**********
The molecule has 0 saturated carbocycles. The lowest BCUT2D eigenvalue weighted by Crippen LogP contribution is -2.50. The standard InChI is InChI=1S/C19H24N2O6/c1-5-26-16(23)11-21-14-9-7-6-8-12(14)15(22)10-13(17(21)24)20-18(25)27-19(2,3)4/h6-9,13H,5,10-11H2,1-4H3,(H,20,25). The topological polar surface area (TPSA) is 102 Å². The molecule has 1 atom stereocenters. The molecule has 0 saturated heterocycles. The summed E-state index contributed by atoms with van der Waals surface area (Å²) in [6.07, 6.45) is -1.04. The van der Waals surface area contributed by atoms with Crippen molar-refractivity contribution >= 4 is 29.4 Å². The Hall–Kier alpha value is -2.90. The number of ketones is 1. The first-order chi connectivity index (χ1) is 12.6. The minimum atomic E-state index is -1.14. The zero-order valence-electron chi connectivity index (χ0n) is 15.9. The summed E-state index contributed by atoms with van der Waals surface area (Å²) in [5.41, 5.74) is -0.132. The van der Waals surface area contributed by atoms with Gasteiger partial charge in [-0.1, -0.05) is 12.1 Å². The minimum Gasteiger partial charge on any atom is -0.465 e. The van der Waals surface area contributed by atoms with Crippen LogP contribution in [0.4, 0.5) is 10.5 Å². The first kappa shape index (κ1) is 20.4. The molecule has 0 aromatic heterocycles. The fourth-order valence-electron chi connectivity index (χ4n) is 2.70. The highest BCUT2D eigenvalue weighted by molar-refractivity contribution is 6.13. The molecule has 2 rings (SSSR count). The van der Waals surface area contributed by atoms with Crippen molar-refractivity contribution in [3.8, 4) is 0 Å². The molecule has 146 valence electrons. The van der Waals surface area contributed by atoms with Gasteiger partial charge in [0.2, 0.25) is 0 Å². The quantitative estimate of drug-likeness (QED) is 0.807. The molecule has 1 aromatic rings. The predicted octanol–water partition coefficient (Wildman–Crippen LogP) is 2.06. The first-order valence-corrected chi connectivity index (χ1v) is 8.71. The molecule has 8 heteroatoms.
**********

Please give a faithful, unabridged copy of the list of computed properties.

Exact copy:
The molecule has 0 saturated carbocycles. The lowest BCUT2D eigenvalue weighted by Crippen LogP contribution is -2.50. The standard InChI is InChI=1S/C19H24N2O6/c1-5-26-16(23)11-21-14-9-7-6-8-12(14)15(22)10-13(17(21)24)20-18(25)27-19(2,3)4/h6-9,13H,5,10-11H2,1-4H3,(H,20,25). The topological polar surface area (TPSA) is 102 Å². The molecule has 1 atom stereocenters. The molecule has 0 saturated heterocycles. The summed E-state index contributed by atoms with van der Waals surface area (Å²) in [6.07, 6.45) is -1.04. The van der Waals surface area contributed by atoms with Crippen molar-refractivity contribution >= 4 is 29.4 Å². The Hall–Kier alpha value is -2.90. The number of ketones is 1. The first-order chi connectivity index (χ1) is 12.6. The minimum atomic E-state index is -1.14. The zero-order valence-electron chi connectivity index (χ0n) is 15.9. The summed E-state index contributed by atoms with van der Waals surface area (Å²) in [5.41, 5.74) is -0.132. The van der Waals surface area contributed by atoms with Gasteiger partial charge in [-0.1, -0.05) is 12.1 Å². The minimum Gasteiger partial charge on any atom is -0.465 e. The van der Waals surface area contributed by atoms with Crippen LogP contribution in [0.4, 0.5) is 10.5 Å². The first kappa shape index (κ1) is 20.4. The molecule has 0 aromatic heterocycles. The fourth-order valence-electron chi connectivity index (χ4n) is 2.70. The highest BCUT2D eigenvalue weighted by molar-refractivity contribution is 6.13. The molecule has 2 rings (SSSR count). The van der Waals surface area contributed by atoms with Crippen molar-refractivity contribution in [3.8, 4) is 0 Å². The molecule has 146 valence electrons. The van der Waals surface area contributed by atoms with Gasteiger partial charge in [0.2, 0.25) is 0 Å². The quantitative estimate of drug-likeness (QED) is 0.807. The molecule has 1 aromatic rings. The predicted octanol–water partition coefficient (Wildman–Crippen LogP) is 2.06. The first-order valence-corrected chi connectivity index (χ1v) is 8.71. The molecule has 8 heteroatoms.